James formed an entirely new group consisting of the principal survivors of the Manchester congress, or their widows and ex-wives, and some of his students. Most important of the veterans were T. Ras Makonnen, Amy Ashwood Garvey (1897–1969), and Shirley Graham Du Bois (1907–1977), who lent their names as sponsors of the new congress. James’s students included Walter Rodney; Courtland Cox, formerly of the Student Nonviolent Coordinating Committee; and Marvin Holloway. The organizing group, based in Washington, D.C., styled itself the Provisional Secretariat for a Sixth Pan-African Congress.
The group organized itself into regional committees for North America, the Caribbean and South America, and Africa. European, Asian, and Pacific organizations and individuals were recognized by the secretariat on an ad-hoc basis. In 1972 the organizing committee issued a “call” to the Sixth Pan-African Congress, written largely by James, Rodney, and Cox. Two years later it issued a briefing paper. Rodney contributed a paper, “Toward the Sixth Pan-African Congress: Aspects of the International Class Struggle in Africa,” which was distributed by the organizers in April 1974. A 1945 Du Bois speech, “The Pan-African movement,” was reprinted and issued by the organizers, also in 1974.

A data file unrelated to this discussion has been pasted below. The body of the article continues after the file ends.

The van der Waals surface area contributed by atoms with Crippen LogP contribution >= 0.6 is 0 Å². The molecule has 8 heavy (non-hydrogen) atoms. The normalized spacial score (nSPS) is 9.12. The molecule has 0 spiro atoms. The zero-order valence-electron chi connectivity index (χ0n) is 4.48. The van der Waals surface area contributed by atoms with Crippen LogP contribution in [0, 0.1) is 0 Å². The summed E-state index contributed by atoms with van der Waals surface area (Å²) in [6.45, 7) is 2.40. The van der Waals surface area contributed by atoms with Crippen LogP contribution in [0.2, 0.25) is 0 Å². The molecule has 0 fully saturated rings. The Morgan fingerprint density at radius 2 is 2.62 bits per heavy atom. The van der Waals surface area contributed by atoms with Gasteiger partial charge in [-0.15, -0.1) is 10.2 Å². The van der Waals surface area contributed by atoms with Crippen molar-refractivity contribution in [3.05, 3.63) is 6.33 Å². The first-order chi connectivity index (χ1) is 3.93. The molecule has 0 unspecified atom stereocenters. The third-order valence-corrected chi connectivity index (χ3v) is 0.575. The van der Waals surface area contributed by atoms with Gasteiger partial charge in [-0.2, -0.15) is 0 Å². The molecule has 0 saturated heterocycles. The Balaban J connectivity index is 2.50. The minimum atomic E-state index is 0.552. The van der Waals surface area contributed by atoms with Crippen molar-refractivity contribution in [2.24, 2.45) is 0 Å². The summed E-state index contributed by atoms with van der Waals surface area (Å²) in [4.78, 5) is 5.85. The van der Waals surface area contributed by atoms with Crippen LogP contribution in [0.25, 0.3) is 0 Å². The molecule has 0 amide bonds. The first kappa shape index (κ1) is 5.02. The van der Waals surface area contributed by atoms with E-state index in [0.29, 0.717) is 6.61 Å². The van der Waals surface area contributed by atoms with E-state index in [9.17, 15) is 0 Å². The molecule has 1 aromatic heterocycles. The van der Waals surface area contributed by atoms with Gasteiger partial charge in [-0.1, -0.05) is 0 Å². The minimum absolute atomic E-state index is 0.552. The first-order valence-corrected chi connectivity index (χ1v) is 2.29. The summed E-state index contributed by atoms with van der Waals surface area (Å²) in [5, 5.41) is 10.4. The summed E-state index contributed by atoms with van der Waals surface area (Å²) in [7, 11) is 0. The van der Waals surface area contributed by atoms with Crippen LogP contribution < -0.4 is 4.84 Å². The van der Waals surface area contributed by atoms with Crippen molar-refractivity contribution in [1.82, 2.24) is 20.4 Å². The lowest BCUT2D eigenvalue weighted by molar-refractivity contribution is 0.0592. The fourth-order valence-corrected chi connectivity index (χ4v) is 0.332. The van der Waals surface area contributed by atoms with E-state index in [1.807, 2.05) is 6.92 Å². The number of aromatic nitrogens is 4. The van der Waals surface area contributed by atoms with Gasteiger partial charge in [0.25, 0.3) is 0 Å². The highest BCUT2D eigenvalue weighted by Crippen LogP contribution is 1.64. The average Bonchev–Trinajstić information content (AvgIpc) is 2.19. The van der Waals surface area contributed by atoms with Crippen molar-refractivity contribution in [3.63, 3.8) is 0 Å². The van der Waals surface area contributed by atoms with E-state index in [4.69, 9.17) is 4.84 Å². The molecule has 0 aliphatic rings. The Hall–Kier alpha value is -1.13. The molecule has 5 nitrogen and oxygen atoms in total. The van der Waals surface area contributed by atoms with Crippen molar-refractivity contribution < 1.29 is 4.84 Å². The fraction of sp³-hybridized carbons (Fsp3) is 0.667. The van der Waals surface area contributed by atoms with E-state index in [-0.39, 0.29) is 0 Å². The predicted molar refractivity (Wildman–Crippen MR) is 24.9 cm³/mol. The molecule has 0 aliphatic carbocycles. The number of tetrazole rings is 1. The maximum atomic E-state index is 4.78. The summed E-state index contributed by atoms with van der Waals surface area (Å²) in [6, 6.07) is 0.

Three regionwide meetings took place in North America—at Kent State University, at the Center for Black Education (CBE) in Washington, D.C., and in Atlanta. The Temporary Organizing Committee for a Sixth Pan-African Congress was established, with headquarters in Washington. Cox of the CBE was elected international secretary-general by acclamation. Sylvia Hill of the CBE was elected secretary-general for North America, and Julian Ellison of Columbia University and the Black Economic Research Center (BERC) was elected associate secretary-general for North America. This trio was denominated the Temporary Secretariat. James Turner of Cornell University accepted a Secretariat invitation to head the actual North American delegation, which had not yet been selected. At a regionwide meeting in Atlanta, Cox, Hill, and Ellison were formally elected as permanent officers. Cox then left for Dar es Salaam, taking with him several staff workers, including Geri Stark, who served as information officer.